Northern Ireland

Robin Newton: 'Concerns recognised' over RHI statement

Robin Newton
Image caption It has been a very difficult few weeks for Assembly Speaker Robin Newton

The speaker of the assembly has written to MLAs explaining his decision to allow First Minister Arlene Foster to make a statement without the support of the deputy first minister on Monday.

In an unusual move, Mrs Foster said her words had not been cleared with Martin McGuinness.

Some politicians questioned whether she should have been allowed to deliver such a statement.

The first and deputy first ministers hold joint office at Stormont.

The DUP and Sinn Féin are partners in the coalition government in Northern Ireland.

The speaker, Robin Newton of the DUP, has been the subject of intense scrutiny over his links with the community organisation Charter NI .

Image copyright PA
Image caption MLAs repeatedly asked him if the DUP leader was speaking in a ministerial or personal capacity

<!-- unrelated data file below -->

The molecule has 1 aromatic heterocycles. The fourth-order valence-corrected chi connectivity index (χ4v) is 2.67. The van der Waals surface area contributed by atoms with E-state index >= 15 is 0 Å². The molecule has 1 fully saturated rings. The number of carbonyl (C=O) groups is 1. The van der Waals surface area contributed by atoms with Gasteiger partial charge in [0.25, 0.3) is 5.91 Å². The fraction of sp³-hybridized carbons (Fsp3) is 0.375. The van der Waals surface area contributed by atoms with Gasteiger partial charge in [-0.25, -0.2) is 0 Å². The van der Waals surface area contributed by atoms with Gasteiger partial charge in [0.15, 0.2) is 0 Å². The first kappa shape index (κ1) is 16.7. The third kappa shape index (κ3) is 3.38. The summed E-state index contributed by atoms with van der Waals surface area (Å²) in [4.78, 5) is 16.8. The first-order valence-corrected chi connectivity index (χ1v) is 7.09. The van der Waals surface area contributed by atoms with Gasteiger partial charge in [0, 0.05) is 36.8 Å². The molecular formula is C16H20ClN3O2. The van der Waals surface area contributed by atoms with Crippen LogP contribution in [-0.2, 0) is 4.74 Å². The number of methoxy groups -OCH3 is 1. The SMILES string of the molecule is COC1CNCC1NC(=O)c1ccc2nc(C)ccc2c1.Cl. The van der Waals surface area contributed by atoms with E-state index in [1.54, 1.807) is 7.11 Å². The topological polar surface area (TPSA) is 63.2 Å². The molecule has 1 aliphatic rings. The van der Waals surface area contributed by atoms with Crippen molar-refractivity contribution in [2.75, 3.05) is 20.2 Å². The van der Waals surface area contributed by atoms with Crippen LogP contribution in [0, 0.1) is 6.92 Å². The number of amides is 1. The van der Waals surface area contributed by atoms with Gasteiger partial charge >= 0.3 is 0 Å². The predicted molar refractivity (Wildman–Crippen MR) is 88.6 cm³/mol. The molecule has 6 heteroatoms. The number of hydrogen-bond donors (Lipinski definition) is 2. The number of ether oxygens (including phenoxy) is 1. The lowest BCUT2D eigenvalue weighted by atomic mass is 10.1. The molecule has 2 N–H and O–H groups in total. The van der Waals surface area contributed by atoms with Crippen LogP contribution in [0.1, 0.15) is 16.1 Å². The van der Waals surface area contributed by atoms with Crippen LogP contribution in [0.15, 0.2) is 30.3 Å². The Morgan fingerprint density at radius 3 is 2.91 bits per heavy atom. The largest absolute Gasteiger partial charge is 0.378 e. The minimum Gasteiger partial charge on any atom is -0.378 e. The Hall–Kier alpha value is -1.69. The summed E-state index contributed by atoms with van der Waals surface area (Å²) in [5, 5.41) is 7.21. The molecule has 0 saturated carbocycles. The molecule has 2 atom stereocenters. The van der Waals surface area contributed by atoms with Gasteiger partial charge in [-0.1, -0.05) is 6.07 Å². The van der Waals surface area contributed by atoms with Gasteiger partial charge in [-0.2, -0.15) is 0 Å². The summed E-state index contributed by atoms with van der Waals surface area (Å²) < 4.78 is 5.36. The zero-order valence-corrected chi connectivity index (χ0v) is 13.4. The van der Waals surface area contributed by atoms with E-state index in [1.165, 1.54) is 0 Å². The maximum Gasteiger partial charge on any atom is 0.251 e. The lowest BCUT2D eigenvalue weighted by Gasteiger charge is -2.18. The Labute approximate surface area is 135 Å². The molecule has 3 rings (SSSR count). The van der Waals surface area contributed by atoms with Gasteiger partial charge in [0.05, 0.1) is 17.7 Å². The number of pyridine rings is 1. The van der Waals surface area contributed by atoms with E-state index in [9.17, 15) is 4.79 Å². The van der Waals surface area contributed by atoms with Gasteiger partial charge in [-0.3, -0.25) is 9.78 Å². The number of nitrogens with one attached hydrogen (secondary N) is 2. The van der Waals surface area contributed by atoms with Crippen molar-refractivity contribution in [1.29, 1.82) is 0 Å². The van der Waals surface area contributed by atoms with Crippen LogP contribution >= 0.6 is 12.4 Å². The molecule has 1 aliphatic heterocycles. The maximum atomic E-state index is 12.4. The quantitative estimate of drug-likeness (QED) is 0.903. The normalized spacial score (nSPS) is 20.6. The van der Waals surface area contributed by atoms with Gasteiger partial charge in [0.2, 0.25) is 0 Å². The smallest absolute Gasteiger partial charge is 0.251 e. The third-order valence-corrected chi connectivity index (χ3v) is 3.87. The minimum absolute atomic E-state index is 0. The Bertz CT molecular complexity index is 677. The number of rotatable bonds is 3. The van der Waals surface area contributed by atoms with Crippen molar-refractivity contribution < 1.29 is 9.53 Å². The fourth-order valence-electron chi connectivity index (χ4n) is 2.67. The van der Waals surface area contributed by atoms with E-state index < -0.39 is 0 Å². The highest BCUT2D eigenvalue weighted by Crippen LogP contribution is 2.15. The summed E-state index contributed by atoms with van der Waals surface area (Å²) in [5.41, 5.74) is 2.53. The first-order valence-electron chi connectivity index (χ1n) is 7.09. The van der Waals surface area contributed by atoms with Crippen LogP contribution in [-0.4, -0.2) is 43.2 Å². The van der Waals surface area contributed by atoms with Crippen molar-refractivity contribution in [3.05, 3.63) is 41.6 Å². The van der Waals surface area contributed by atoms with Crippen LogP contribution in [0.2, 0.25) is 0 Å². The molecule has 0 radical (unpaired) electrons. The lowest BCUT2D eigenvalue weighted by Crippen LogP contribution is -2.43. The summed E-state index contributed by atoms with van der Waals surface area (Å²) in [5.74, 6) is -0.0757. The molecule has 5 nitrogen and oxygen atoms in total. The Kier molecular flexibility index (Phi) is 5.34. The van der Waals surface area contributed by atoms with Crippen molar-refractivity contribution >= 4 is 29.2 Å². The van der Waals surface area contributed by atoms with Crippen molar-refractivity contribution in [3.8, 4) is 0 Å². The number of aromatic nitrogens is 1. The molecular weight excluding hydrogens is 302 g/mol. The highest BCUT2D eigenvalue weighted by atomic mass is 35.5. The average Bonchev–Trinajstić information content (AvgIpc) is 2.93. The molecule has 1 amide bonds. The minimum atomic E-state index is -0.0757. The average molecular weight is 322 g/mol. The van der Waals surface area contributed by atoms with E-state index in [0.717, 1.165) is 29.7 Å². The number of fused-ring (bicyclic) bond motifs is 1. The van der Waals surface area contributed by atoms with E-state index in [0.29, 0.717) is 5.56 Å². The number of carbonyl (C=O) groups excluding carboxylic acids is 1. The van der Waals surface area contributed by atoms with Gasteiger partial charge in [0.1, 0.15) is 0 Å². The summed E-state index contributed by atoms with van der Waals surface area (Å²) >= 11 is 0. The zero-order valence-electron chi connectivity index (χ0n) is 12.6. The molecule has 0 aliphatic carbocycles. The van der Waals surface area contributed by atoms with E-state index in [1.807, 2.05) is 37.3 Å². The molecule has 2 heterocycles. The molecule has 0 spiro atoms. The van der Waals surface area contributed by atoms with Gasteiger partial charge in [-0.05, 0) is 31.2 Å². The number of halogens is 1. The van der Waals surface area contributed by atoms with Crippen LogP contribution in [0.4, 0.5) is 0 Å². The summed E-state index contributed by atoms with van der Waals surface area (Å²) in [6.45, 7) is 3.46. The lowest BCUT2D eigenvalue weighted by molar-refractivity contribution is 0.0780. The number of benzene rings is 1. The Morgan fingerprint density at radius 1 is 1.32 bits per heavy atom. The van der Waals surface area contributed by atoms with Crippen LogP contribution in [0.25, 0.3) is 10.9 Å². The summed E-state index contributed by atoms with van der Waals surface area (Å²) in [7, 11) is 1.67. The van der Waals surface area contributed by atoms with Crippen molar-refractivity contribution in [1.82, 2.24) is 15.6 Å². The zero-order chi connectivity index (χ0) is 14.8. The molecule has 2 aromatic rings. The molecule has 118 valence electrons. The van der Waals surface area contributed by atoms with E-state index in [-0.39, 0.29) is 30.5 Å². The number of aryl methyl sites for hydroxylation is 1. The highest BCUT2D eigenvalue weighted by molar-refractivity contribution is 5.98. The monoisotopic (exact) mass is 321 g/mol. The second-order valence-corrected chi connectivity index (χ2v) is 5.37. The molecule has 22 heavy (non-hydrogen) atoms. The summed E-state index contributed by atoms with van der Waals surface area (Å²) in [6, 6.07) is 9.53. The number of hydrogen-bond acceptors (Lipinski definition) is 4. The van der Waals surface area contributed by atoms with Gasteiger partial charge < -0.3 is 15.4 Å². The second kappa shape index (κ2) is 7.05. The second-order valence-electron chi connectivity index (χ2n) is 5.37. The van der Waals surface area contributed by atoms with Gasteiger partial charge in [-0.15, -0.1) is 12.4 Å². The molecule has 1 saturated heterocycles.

On Monday, he faced down potentially mutinous MLAs who claimed he had breached standing orders, the provisions by which the assembly operates, by allowing Mrs Foster to continue with a statement on the 'cash for ash' affair after her executive partner said he did not want her to.

MLAs repeatedly asked him if the DUP leader was speaking in a ministerial or personal capacity.

Later, Mr Newton released a letter he had sent to assembly members acknowledging what he said were genuine frustrations and concerns in relation to the nature of the day's business.

He also said it would have been better had the assembly not been placed in this position by the executive office and he would be raising the matter with ministers.

Last week, Mrs Foster said she would outline a plan on how to recoup some of the money due to be paid out as part of the RHI scheme.

Opposition MLAs questioned why she did not present her plan to the assembly on Monday.

On Tuesday, DUP Economy Minister Simon Hamilton said he was "working very hard" on the plan with both Mrs Foster and Finance Minister Máirtín Ó Muilleoir, from Sinn Féin.

"In fact, the finance minister and I plan to meet later today to take our plan forward," Mr Hamilton told the BBC's Good Morning Ulster programme.

"It is important that we take our time to develop a plan that is robust, that is resilient and that will, most importantly, work and achieve the aim of significantly reducing the cost of the RHI scheme to the public purse."

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